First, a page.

From the August 2002 issue of World Press Review (VOL. 49, No. 8)


U.S. Intelligence Failures, New Warnings

Views from Sydney, Amman, Madrid, Seoul, Mexico City, Sofia, São Paulo, Oslo, and Tel Aviv

Mueller FBI
FBI Director Robert Mueller testifies before the House Appropriations Committee during a hearing on FBI reorganization June 21, 2002 (Photo: AFP).
Sydney The Sydney Morning Herald (centrist), June 15-16: The White House stumblebum team played fast and loose this week—rushing headlong into every crisis, their loose lips risking greater tension, fear, and panic in a world that was trying to cool it. Along the way, they angered, upset, or confused the Israelis and the Palestinians, and European and Arab leaders who want to see more effective world leadership in settling the Middle East conflict; the warring Indians and Pakistanis; and an anxious American public and increasingly testy Democrats in the war on terrorism.
—Paul McGeough

Amman Al-Ra’i (pro-government), June 14: What seems apparent at this juncture is that the timing of the announcement [of the detention of Abdullah al-Muhajir, the alleged “dirty-bomb” terrorist] a month after his capture was to alleviate the heat of the failure of the intelligence agencies in the United States to prevent Sept. 11....The goals of this scare tactic are: Ram the new White House security proposals through Congress; continue to roll the movement toward attacking Iraq; quiet doubts about the scope/nature of the war on terrorism.

Madrid El País (liberal), June 12: The Bush administration seems convinced that Al-Qaeda will try to attack again, and repeats this daily. In this way, however, the administration is feeding the alarm...that has gripped many citizens. By sending apocalyptic messages against the United States, Bin Laden and his allies are in part succeeding by subjecting a superpower that feels itself at war to unprecedented tension.

Seoul Dong-A Ilbo (independent), June 12: The American press and the Democratic Party raise suspicions that....the announcement of the capture of the [alleged “dirty-bomb”] terrorist was intended to turn public attention away from the congressional hearings about the responsibilities of dealing with the 9/11 terror incident, such as the lack of cooperation between the CIA and the FBI, and toward other matters.

Mexico City Proceso (liberal newsmagazine), June 17: For Mexico...the main worry from this entire investigation [of intelligence lapses] is that according to U.S. intelligence officials, the big mistake was that the CIA failed to tell the State Department and the Immigration and Naturalization Service what it knew, which could have led to the terrorists’ detention at the border. If the conclusion is reached that the main defense against future terrorist attacks is border control, bilateral relations with Mexico will suffer the consequences.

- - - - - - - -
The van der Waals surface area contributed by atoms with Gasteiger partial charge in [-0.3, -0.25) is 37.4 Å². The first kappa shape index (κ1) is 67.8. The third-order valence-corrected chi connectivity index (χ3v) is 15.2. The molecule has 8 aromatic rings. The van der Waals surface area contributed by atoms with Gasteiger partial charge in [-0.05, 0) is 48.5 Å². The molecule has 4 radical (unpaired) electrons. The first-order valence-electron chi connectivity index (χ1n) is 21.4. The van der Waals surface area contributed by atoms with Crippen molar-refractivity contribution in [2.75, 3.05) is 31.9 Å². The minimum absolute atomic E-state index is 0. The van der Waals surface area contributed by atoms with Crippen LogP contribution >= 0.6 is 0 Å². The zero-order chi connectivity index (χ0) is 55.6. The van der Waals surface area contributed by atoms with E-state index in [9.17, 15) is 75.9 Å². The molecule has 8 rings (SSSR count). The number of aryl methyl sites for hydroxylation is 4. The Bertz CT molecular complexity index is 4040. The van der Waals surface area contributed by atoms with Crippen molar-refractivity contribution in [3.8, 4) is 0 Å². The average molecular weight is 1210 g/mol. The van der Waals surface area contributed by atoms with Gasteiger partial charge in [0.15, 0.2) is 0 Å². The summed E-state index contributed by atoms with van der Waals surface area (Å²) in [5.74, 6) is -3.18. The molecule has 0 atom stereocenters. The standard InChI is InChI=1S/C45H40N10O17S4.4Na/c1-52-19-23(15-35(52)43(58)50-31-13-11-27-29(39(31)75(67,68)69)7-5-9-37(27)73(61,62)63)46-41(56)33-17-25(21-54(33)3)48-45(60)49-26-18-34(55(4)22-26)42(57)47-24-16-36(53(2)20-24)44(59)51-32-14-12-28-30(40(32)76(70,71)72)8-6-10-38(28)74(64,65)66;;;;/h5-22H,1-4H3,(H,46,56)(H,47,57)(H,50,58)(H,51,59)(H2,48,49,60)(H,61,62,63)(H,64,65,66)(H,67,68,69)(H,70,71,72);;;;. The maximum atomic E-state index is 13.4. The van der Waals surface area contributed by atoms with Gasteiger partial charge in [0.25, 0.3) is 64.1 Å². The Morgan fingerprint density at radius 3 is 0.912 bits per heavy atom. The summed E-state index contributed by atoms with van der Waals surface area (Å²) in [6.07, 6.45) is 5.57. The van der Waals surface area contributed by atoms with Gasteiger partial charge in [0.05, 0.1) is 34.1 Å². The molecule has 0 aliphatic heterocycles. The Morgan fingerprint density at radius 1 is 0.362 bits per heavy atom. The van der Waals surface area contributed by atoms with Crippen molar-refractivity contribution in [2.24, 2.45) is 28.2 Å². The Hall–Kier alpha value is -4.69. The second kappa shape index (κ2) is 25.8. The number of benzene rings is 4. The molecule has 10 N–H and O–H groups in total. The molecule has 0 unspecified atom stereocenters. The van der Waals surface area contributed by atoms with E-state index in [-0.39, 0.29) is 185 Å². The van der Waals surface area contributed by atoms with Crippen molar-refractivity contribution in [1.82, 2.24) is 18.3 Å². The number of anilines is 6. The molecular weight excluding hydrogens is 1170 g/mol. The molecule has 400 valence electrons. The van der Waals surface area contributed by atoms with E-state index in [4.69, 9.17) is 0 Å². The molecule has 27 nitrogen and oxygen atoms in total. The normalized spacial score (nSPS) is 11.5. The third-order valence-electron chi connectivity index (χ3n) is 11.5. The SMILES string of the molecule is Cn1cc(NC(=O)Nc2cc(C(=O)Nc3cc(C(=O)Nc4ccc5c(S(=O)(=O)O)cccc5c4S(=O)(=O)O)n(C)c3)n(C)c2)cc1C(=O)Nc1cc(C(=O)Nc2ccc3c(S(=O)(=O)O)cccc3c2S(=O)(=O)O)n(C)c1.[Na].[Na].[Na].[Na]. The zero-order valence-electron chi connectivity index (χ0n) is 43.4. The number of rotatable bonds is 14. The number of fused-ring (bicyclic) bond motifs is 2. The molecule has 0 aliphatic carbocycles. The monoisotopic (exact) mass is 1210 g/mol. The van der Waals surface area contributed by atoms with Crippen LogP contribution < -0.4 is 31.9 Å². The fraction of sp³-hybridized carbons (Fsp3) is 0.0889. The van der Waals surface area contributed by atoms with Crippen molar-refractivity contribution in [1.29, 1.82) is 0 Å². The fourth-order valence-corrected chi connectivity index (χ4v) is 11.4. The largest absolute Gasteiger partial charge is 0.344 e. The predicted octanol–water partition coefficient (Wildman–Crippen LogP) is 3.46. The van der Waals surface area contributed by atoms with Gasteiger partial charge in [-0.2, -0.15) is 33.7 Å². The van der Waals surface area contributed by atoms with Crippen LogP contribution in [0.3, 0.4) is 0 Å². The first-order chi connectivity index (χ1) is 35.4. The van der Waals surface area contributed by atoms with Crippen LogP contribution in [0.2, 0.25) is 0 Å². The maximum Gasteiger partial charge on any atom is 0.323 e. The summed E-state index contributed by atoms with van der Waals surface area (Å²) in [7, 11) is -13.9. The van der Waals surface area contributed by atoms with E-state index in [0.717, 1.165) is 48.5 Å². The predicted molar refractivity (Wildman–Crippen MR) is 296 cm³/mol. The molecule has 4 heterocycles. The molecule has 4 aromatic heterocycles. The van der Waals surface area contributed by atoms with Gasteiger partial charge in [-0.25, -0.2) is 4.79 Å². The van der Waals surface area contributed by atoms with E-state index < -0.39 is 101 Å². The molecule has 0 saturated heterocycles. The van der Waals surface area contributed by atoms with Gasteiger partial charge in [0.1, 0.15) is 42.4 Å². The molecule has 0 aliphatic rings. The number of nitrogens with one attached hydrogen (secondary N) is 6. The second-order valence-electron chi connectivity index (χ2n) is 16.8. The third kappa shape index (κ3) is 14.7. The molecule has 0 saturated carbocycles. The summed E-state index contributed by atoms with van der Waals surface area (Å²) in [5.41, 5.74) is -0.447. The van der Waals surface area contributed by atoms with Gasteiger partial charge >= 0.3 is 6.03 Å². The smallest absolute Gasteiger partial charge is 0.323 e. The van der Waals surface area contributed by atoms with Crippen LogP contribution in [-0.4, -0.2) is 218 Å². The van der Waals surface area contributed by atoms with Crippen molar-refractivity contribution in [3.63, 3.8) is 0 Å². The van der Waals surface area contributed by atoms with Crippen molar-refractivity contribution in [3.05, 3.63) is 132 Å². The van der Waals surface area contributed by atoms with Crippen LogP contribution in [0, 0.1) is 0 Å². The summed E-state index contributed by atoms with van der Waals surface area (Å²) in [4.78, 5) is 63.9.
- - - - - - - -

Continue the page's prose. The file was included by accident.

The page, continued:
Sofia Sega (independent, left-leaning), June 12: What lies beneath the media hype around the detained dirty bomb “attacker,” apart from self-assertion? Most likely a desire to present in a glossy packaging the more or less hollow content of the war against terror, launched after the Sept. 11, 2001, attacks....But in this case, the Americans outdid themselves in the ability to turn routine news into sensation. There must be a reason why: Colossal funds have been allocated to combat terrorism, and they must be justified.
—Plamen Kulinsky

São Paulo Istoé (liberal newsmagazine), June 12: In addition to becoming an agency that collects information and has the power to investigate the citizens whose taxes pay for its budget, the FBI will get even more money to expand its scope of work. Punishment for incompetence, therefore, turns into reward.

Oslo Verdans Gang (independent), June 12: Perhaps this is being too cynical. And yet the arrest of an alleged nuclear terrorist came like a gift from above for President George W. Bush. It was almost a relieved president who could appear on TV and thank the FBI and CIA for exposing the nuclear terrorist.  
—Svein A. Røhne

Tel Aviv Ha’aretz (liberal), June 11: The Americans are trapped between two seemingly contradictory lessons...—the importance of organic forces, as opposed to patchworks of representatives from various agencies, and the critical importance of forming multi-force task forces. Catching as you can from whatever is available leads to disasters like the 1980 failed hostage-rescue attempt in Iran, but fighting organized crime...was proved possible only after federal agencies, local police forces, and prosecutors combined forces.
—Amir Oren

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